The first part of the loop in the run() method switches the control between the game and the overlay:

if self.currentActiveMode == 'Overlay':
    self.overlayGameMode.processInput()
    self.overlayGameMode.update()
elif self.playGameMode is not None:
    self.playGameMode.processInput()
    try:
        self.playGameMode.update()
    except Exception as ex:
        print(ex)
        self.playGameMode = None
        self.showMessage("Error during the game update...")

If the currently active mode is an overlay one (line 1), then we call the processInput() and update() methods of this game mode (lines 2-3). In the case of the menu game mode, the player can control the cursor and select an image. In the case of the message game mode, the player can hit space or enter to continue.

If the currently active mode is the game (line 4), then we call the methods of the PlayGameMode class (lines 5-11). On the contrary to the previous case, we expect errors to happen. It is better to display an error message to the player rather than crashing the application. We could also implement more robust behaviors, like restoring the last saved game.

You can recognize the try … except statement that surrounds the lines to watch. In this example, we catch exceptions raised during the update of the game state. If this is the case, the code flow goes directly to the block of the exceptstatement.

The except block displays the message of the exception to help us understand why something goes wrong (line 9). Then, it deletes the current play game mode (line 10) and displays a message (line 11). The showMessage() enables a message game mode overlay with the text in the argument.

Render twice

The second part of the run() method can render two “games” at the same time:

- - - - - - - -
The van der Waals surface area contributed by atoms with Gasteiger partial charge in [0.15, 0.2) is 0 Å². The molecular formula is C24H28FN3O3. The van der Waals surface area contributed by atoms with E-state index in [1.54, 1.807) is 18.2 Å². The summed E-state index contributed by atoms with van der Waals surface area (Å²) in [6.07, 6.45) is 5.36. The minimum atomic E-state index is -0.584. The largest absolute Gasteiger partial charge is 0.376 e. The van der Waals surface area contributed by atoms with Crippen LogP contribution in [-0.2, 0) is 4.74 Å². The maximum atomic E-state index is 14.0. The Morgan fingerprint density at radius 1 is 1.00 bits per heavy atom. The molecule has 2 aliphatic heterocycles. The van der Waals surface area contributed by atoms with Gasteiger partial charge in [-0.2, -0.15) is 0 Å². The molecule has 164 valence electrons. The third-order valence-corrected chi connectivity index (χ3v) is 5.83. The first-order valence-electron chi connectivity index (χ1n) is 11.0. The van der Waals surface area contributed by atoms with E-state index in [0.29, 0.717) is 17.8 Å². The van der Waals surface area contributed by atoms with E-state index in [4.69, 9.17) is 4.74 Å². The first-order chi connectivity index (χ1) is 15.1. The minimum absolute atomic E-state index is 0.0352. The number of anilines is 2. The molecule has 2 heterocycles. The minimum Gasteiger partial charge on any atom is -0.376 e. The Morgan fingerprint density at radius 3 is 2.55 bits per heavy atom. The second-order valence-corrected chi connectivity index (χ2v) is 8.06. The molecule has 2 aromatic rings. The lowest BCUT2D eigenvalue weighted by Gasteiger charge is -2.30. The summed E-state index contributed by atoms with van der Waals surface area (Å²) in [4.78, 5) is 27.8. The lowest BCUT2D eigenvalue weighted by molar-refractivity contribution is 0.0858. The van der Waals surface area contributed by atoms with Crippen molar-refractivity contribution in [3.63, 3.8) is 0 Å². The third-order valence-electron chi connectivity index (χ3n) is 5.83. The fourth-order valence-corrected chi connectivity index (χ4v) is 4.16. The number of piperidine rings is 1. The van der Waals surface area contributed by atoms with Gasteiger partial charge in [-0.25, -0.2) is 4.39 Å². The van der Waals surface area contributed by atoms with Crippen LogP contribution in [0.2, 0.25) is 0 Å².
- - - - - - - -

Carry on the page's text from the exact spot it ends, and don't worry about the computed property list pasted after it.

if self.playGameMode is not None:
    self.playGameMode.render(self.window)
else:
    self.window.fill((0,0,0))
if self.currentActiveMode == 'Overlay':
    darkSurface = pygame.Surface(self.window.get_size(),flags=pygame.SRCALPHA)
    pygame.draw.rect(darkSurface, (0,0,0,150), darkSurface.get_rect())
    self.window.blit(darkSurface, (0,0))
    self.overlayGameMode.render(self.window)

We first render the game if there is one, or fill the screen with black if there is none (lines 1-4).

If the currently active mode is an overlay (line 5), then we darken the background (lines 6-8) and render the overlay (line 9). We create the darkening with a surface with an alpha channel (line 6) where we draw a rectangle with black and transparency (line 7). The color (0,0,0,150) means red=0, green=0, blue=0 and alpha=150. An alpha of 0 is fully transparent, and an alpha of 255 is fully opaque.

Play game mode

The PlayGameMode class runs the game as before. It is like the previous UserInterface class, except that we remove the main game loop.

The update() method handles the end of the game, right after the game update:

if self.playerUnit.status != "alive":
    self.gameOver = True
    self.ui.showMessage("GAME OVER")
else:
    oneEnemyStillLives = False
    for unit in self.gameState.units:
        if unit == self.playerUnit:
            continue
        if unit.status == "alive":
            oneEnemyStillLives = True
            break
    if not oneEnemyStillLives:
        self.gameOver = True
        self.ui.showMessage("Victory !")